Need help with business party

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sailor
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Last seen: 6 years 1 month ago
Joined: 2010-07-25 11:04
Need help with business party

hello,

 

today i got a phonecall if i could come to do hennaat a business party.

i agreed and i will get another phonecall to discuss the pricing and other stuff.

but now is my problem that i have never done a business party i do henna more for brides and people who know what henna is and are used to it. but now i am going to do henna with people who probably dont have experience with henna. so im kind of stuck there. how should i atract them to do henna.

and also what must i bring with me. of course henna and i thought about glitters, glittergel.

paterns that i can do quick and good.

should i also bring sheets about the aftercare or is this not needed?

and how should i talk about the pricing i always price per client but know the company will paay me so i thought that i should ask a pricing for each hours or look at how many people i hennead. so whta should i do about this matter.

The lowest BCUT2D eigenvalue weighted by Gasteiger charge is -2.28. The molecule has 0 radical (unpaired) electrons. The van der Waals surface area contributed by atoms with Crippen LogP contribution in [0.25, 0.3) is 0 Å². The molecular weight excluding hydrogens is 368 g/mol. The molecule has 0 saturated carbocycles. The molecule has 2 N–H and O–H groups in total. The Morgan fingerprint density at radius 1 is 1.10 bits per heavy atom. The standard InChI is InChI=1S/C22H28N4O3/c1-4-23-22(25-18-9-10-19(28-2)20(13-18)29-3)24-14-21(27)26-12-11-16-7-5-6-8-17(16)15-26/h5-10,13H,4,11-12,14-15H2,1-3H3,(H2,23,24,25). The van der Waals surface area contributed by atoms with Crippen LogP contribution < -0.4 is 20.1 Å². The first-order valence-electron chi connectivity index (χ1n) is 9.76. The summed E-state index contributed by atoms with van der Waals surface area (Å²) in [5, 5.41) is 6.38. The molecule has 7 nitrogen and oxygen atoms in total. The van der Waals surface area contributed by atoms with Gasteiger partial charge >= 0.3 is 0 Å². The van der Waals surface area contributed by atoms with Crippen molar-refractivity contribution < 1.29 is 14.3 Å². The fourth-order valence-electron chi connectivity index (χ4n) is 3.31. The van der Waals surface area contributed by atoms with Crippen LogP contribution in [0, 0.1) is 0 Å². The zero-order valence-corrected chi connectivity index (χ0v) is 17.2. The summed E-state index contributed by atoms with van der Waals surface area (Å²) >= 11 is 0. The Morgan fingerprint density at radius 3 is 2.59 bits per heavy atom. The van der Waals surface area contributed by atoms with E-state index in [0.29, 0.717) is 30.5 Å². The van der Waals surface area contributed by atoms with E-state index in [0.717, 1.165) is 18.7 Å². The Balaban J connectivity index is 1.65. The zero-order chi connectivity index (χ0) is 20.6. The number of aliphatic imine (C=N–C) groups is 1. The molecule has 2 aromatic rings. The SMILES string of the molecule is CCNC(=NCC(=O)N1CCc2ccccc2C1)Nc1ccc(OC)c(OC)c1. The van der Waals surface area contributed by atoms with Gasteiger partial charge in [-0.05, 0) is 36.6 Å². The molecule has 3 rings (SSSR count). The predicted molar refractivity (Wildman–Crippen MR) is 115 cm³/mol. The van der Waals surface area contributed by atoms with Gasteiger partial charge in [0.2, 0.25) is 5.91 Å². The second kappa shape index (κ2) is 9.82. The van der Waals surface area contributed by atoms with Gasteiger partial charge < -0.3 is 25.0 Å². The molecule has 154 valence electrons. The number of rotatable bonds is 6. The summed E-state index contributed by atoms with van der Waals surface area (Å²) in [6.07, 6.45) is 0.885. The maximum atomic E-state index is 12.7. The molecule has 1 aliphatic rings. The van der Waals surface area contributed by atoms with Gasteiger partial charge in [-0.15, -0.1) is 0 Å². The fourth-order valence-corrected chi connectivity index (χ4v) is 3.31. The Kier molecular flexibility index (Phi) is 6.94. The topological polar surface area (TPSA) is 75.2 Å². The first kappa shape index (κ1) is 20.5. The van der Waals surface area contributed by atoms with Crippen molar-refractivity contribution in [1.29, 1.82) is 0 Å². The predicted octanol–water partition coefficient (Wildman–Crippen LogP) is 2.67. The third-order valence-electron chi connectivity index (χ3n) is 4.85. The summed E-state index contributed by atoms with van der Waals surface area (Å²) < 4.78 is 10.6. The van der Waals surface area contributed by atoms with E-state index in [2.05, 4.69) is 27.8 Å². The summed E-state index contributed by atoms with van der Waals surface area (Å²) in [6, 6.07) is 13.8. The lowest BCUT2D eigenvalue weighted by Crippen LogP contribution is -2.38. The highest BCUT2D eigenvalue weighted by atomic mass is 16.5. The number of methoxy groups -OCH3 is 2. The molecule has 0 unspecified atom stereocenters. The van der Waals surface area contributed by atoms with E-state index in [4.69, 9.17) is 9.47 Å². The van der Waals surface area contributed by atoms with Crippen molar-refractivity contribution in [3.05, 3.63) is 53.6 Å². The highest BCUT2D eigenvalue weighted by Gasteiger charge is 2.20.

i really need advice.

 

thanks and loves from sailor (Holland)

desertholly
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Last seen: 4 years 6 months ago
Joined: 2010-05-08 12:01
Re: Need help with business party

By all means bring aftercare sheets.  I like to bring a large (8 1/2 x 11 inch) sheet (laminated) with a basic explanation of what henna is and what they can expect from a design (like how long it will last, what color it will be, etc.)   I also bring a similar large aftercare sheet.  I either post them on a pretty(covered foam core type) board on an easel, or put them in table-top clear acrylic sign holders.  Then I also have smaller sheets with the same info and all my contact information that I hand out rather like a business card.  

Definitely bring your glitter as well. 

Hourly pricing is perfect for a corporate event like this.  When you set an hourly price remember that it should reflect not only the time you spend doing henna at the event, but your materials, travel costs, preparation time, etc.  Keep it reasonable, but don't undersell yourself.  If you think you're not quite experienced enough to charge a "full" price, give them a special "introductory discount".  That way if they like you enough to hire you back, you can raise the price as you get better and faster.  

If you already have a good idea of how many of your good, quick patterns you can do in an hour and what you would charge at a pay-per-design event, that should give you a good starting point for setting your hourly price. 

Prepare an invoice for the business ahead of time with your hourly rate and the total.  It can be simple.  It should have your name and contact information, as well as a tax id number if they need that (don't know how that works in Holland). 

Good luck!  Let us know how it goes.

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